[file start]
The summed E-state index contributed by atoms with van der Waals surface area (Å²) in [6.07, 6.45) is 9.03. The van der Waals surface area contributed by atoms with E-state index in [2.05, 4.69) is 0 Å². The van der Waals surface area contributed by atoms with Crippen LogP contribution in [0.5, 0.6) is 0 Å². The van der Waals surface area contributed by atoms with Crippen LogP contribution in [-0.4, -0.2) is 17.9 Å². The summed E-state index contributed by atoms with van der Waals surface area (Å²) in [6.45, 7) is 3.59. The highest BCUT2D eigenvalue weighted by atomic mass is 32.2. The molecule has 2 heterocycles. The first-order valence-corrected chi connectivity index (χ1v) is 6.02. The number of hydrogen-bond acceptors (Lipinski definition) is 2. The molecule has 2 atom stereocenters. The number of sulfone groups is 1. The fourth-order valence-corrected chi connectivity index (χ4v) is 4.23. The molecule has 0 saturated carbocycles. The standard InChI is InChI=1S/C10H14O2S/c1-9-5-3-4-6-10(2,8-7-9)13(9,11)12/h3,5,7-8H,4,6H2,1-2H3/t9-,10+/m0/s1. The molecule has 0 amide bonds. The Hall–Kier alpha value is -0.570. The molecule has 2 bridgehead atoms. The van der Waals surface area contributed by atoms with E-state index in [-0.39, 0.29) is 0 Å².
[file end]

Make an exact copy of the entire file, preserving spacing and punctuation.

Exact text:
The summed E-state index contributed by atoms with van der Waals surface area (Å²) in [6.07, 6.45) is 9.03. The van der Waals surface area contributed by atoms with E-state index in [2.05, 4.69) is 0 Å². The van der Waals surface area contributed by atoms with Crippen LogP contribution in [0.5, 0.6) is 0 Å². The van der Waals surface area contributed by atoms with Crippen LogP contribution in [-0.4, -0.2) is 17.9 Å². The summed E-state index contributed by atoms with van der Waals surface area (Å²) in [6.45, 7) is 3.59. The highest BCUT2D eigenvalue weighted by atomic mass is 32.2. The molecule has 2 heterocycles. The first-order valence-corrected chi connectivity index (χ1v) is 6.02. The number of hydrogen-bond acceptors (Lipinski definition) is 2. The molecule has 2 atom stereocenters. The number of sulfone groups is 1. The fourth-order valence-corrected chi connectivity index (χ4v) is 4.23. The molecule has 0 saturated carbocycles. The standard InChI is InChI=1S/C10H14O2S/c1-9-5-3-4-6-10(2,8-7-9)13(9,11)12/h3,5,7-8H,4,6H2,1-2H3/t9-,10+/m0/s1. The molecule has 0 amide bonds. The Hall–Kier alpha value is -0.570. The molecule has 2 bridgehead atoms. The van der Waals surface area contributed by atoms with E-state index in [-0.39, 0.29) is 0 Å².